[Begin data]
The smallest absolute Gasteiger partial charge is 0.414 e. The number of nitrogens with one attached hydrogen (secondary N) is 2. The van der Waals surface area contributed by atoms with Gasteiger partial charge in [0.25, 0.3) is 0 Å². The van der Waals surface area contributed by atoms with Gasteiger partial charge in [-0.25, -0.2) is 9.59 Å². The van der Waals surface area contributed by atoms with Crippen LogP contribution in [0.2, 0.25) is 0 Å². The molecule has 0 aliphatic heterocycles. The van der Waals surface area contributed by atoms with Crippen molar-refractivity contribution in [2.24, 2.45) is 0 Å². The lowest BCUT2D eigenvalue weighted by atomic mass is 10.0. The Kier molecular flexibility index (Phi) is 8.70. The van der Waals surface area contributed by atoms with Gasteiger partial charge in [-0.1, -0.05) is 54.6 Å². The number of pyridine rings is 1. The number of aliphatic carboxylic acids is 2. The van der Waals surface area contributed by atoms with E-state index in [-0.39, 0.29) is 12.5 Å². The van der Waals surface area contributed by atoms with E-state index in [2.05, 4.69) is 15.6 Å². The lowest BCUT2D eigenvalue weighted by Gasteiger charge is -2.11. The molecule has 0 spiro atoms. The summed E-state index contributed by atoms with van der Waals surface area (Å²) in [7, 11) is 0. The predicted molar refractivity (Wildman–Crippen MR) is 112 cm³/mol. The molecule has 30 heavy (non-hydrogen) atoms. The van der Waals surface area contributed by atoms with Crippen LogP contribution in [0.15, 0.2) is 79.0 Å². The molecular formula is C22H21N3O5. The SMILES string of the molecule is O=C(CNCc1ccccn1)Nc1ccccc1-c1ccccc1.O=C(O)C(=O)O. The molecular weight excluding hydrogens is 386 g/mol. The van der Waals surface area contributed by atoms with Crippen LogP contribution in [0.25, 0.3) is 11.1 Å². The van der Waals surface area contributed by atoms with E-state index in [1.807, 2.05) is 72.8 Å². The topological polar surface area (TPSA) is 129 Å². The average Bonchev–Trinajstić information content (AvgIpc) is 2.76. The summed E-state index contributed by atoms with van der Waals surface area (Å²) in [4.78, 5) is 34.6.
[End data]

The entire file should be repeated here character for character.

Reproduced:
The smallest absolute Gasteiger partial charge is 0.414 e. The number of nitrogens with one attached hydrogen (secondary N) is 2. The van der Waals surface area contributed by atoms with Gasteiger partial charge in [0.25, 0.3) is 0 Å². The van der Waals surface area contributed by atoms with Gasteiger partial charge in [-0.25, -0.2) is 9.59 Å². The van der Waals surface area contributed by atoms with Crippen LogP contribution in [0.2, 0.25) is 0 Å². The molecule has 0 aliphatic heterocycles. The van der Waals surface area contributed by atoms with Crippen molar-refractivity contribution in [2.24, 2.45) is 0 Å². The lowest BCUT2D eigenvalue weighted by atomic mass is 10.0. The Kier molecular flexibility index (Phi) is 8.70. The van der Waals surface area contributed by atoms with Gasteiger partial charge in [-0.1, -0.05) is 54.6 Å². The number of pyridine rings is 1. The number of aliphatic carboxylic acids is 2. The van der Waals surface area contributed by atoms with E-state index in [-0.39, 0.29) is 12.5 Å². The van der Waals surface area contributed by atoms with E-state index in [2.05, 4.69) is 15.6 Å². The lowest BCUT2D eigenvalue weighted by Gasteiger charge is -2.11. The molecule has 0 spiro atoms. The summed E-state index contributed by atoms with van der Waals surface area (Å²) in [7, 11) is 0. The predicted molar refractivity (Wildman–Crippen MR) is 112 cm³/mol. The molecule has 30 heavy (non-hydrogen) atoms. The van der Waals surface area contributed by atoms with Crippen LogP contribution in [0.15, 0.2) is 79.0 Å². The molecular formula is C22H21N3O5. The SMILES string of the molecule is O=C(CNCc1ccccn1)Nc1ccccc1-c1ccccc1.O=C(O)C(=O)O. The molecular weight excluding hydrogens is 386 g/mol. The van der Waals surface area contributed by atoms with Crippen LogP contribution in [0.25, 0.3) is 11.1 Å². The van der Waals surface area contributed by atoms with E-state index in [1.807, 2.05) is 72.8 Å². The topological polar surface area (TPSA) is 129 Å². The average Bonchev–Trinajstić information content (AvgIpc) is 2.76. The summed E-state index contributed by atoms with van der Waals surface area (Å²) in [4.78, 5) is 34.6.